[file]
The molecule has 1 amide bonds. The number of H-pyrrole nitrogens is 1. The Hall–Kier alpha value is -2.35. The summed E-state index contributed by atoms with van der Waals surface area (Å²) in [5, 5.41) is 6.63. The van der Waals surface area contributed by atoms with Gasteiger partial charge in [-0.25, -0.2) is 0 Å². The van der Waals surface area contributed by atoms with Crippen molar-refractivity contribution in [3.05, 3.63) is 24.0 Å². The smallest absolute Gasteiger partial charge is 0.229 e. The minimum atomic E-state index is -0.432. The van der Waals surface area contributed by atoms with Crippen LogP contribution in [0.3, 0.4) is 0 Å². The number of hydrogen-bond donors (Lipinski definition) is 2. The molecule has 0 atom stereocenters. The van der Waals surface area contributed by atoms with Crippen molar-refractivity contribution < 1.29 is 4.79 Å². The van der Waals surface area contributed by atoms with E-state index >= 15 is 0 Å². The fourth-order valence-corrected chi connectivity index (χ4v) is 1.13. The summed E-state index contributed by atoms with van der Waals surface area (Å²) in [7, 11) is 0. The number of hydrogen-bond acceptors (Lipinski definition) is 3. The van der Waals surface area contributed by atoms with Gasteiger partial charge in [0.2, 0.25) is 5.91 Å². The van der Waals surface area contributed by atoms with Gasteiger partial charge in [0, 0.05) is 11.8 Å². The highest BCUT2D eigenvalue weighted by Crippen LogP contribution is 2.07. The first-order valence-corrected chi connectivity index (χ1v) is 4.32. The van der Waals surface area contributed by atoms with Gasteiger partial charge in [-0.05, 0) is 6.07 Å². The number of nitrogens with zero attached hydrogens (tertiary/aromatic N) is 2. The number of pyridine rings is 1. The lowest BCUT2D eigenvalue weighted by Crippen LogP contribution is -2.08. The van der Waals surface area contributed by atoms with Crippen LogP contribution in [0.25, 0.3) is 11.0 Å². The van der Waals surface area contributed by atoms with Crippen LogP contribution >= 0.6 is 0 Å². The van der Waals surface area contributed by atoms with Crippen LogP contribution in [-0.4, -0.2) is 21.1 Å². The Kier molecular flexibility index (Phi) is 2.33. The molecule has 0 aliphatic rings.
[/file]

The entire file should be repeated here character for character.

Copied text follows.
The molecule has 1 amide bonds. The number of H-pyrrole nitrogens is 1. The Hall–Kier alpha value is -2.35. The summed E-state index contributed by atoms with van der Waals surface area (Å²) in [5, 5.41) is 6.63. The van der Waals surface area contributed by atoms with Gasteiger partial charge in [-0.25, -0.2) is 0 Å². The van der Waals surface area contributed by atoms with Crippen molar-refractivity contribution in [3.05, 3.63) is 24.0 Å². The smallest absolute Gasteiger partial charge is 0.229 e. The minimum atomic E-state index is -0.432. The van der Waals surface area contributed by atoms with Crippen LogP contribution in [0.3, 0.4) is 0 Å². The number of hydrogen-bond donors (Lipinski definition) is 2. The molecule has 0 atom stereocenters. The van der Waals surface area contributed by atoms with Crippen molar-refractivity contribution < 1.29 is 4.79 Å². The van der Waals surface area contributed by atoms with E-state index >= 15 is 0 Å². The fourth-order valence-corrected chi connectivity index (χ4v) is 1.13. The summed E-state index contributed by atoms with van der Waals surface area (Å²) in [7, 11) is 0. The number of hydrogen-bond acceptors (Lipinski definition) is 3. The van der Waals surface area contributed by atoms with Gasteiger partial charge in [0.2, 0.25) is 5.91 Å². The van der Waals surface area contributed by atoms with Gasteiger partial charge in [0, 0.05) is 11.8 Å². The highest BCUT2D eigenvalue weighted by Crippen LogP contribution is 2.07. The first-order valence-corrected chi connectivity index (χ1v) is 4.32. The van der Waals surface area contributed by atoms with Gasteiger partial charge in [-0.05, 0) is 6.07 Å². The number of nitrogens with zero attached hydrogens (tertiary/aromatic N) is 2. The number of pyridine rings is 1. The lowest BCUT2D eigenvalue weighted by Crippen LogP contribution is -2.08. The van der Waals surface area contributed by atoms with Crippen LogP contribution in [0.25, 0.3) is 11.0 Å². The van der Waals surface area contributed by atoms with Crippen LogP contribution >= 0.6 is 0 Å². The van der Waals surface area contributed by atoms with Crippen LogP contribution in [-0.4, -0.2) is 21.1 Å². The Kier molecular flexibility index (Phi) is 2.33. The molecule has 0 aliphatic rings.